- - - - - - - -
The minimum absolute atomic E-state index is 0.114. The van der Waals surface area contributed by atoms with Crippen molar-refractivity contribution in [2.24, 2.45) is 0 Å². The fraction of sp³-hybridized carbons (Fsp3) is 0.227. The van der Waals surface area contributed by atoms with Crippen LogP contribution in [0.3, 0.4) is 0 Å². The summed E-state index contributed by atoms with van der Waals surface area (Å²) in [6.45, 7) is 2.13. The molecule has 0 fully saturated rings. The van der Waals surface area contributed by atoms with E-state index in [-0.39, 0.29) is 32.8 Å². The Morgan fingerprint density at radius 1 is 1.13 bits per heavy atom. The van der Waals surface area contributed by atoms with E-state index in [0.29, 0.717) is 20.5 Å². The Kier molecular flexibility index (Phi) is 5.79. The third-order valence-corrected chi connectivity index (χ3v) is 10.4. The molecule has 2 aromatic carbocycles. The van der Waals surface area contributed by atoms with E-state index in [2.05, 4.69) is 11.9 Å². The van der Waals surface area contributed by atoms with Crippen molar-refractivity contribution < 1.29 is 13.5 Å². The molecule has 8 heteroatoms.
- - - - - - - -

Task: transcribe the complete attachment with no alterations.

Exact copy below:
The minimum absolute atomic E-state index is 0.114. The van der Waals surface area contributed by atoms with Crippen molar-refractivity contribution in [2.24, 2.45) is 0 Å². The fraction of sp³-hybridized carbons (Fsp3) is 0.227. The van der Waals surface area contributed by atoms with Crippen LogP contribution in [0.3, 0.4) is 0 Å². The summed E-state index contributed by atoms with van der Waals surface area (Å²) in [6.45, 7) is 2.13. The molecule has 0 fully saturated rings. The van der Waals surface area contributed by atoms with E-state index in [-0.39, 0.29) is 32.8 Å². The Morgan fingerprint density at radius 1 is 1.13 bits per heavy atom. The van der Waals surface area contributed by atoms with E-state index in [0.29, 0.717) is 20.5 Å². The Kier molecular flexibility index (Phi) is 5.79. The third-order valence-corrected chi connectivity index (χ3v) is 10.4. The molecule has 2 aromatic carbocycles. The van der Waals surface area contributed by atoms with E-state index in [2.05, 4.69) is 11.9 Å². The van der Waals surface area contributed by atoms with Crippen molar-refractivity contribution < 1.29 is 13.5 Å². The molecule has 8 heteroatoms.